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The snooker world rankings are a system of ranking professional snooker players. The highest-ranked players automatically qualify for the final stages of certain tournaments, whereas lower-ranked players have to play a series of qualifying rounds. Naturally, there is also considerable prestige associated with attaining a high ranking.
The rankings for a given season are based on ranking points accumulated by players in the two seasons previous to the current one. Unlike dynamic ranking systems such as the World golf rankings, the snooker rankings remain constant throughout the season (from the end of one world championship to the end of the next). However, snooker pundits will often refer to the so-called "provisional rankings". The provisional rankings (which have no official status in the game) in a given season are based on the ranking points accumulated in the previous season, combined with those accumulated thus far in the current season. The main purpose of this listing is to give a more up-to-date assessment of a player's current form, and by the end of the season it is a good guide to how the next year's official rankings will look. The "provisional provisional" rankings (points earned during the current season - effectively how next year's provisional rankings currently look) are occasionally mentioned.
The ranking system is complex and confusing. The list of tournaments which earn ranking points changes almost every season, as does the number of points awarded for reaching each round. A further complication is that tournament names sometimes change, usually as a result of change in sponsor.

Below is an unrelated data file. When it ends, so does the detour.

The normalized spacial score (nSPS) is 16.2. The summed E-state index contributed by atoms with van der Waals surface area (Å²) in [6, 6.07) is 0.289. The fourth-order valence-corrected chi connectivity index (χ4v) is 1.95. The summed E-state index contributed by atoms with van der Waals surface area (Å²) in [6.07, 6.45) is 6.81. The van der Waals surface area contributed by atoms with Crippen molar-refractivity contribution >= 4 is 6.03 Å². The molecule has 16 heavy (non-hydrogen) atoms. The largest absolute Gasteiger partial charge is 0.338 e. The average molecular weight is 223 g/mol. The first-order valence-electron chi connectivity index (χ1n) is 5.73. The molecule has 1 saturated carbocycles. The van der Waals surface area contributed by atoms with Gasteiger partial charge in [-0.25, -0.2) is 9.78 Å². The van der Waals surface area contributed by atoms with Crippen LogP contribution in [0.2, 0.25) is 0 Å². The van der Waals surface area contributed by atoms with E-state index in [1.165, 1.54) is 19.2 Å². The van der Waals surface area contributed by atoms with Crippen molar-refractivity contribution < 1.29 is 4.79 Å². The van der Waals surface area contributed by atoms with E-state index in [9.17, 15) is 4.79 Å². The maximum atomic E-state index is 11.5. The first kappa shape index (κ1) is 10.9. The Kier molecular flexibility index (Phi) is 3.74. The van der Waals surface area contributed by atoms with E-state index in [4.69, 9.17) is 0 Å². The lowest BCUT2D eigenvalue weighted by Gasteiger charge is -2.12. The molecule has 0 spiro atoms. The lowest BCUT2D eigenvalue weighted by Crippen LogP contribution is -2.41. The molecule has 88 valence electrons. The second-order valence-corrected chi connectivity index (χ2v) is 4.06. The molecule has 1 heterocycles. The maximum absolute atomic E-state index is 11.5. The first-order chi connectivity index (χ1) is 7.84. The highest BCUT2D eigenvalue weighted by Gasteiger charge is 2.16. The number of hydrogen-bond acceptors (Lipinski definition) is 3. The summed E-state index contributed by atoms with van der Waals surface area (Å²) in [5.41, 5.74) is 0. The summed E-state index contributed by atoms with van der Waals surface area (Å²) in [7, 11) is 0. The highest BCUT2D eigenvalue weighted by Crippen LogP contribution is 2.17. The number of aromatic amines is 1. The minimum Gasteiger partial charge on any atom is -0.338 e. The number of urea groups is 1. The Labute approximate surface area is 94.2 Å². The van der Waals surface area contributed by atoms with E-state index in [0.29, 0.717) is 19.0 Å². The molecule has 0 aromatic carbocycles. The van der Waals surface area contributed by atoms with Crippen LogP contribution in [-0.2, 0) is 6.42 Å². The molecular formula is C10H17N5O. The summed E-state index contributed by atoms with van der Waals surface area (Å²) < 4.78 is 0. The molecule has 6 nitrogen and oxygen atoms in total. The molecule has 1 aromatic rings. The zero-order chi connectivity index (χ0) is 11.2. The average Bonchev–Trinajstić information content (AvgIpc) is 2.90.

Rankings were first introduced after the 1976 world championship, as a means of determining seedings for subsequent championships. This first system was very simple, only taking into consideration world championship results for the last three years. Players were awarded five points for winning the championship, four points for losing in the final, three for losing in a semi-final, two for losing in a quarter-final and one for losing in the last sixteen. Ray Reardon, who had won the championship all three years, thus became the first player to be officially ranked number one in the world, with fifteen ranking points.
This system remained in place until the 1982/83 season but were still not widely followed. This was partially due to minimal publicising, but also the system seemed unrepresentative; Steve Davis won more tournaments than any other player in the three seasons from 1980/1 to 1982/3 season but figured only 13th, 2nd and 4th on the official rankings. And while Terry Griffiths was generally perceived as Davis's main threat, he ranked 5th, 3rd and 14th. By this time, many more tournaments were being contested, and it seemed reasonable to take their results into consideration as well. Over the next few years, results from the Jameson International, the Professional Players tournament (later known as the LG Cup, now the Grand Prix), the Lada Classic, the UK Championship and the British Open were added to the ranking formula.
The formula continues to evolve almost every year, with tournaments being added and removed from the rankings list, and adjustments made to the points system.
The current rankings for the 2005/06 season were compiled from the results of eight tournaments: the totesport Grand Prix, British Open, UK Championship, Welsh Open, Malta Cup, Irish Masters, China Open and World Championship. For six of these tournaments, the winner is awarded 4000 points, the runner-up 3000, losing semi-finalists 2050, losing quarter-finalists 1750 and so on down to 200 points for losing in the first round. The world championship earns double points. The UK Championship earns one and a half times the points.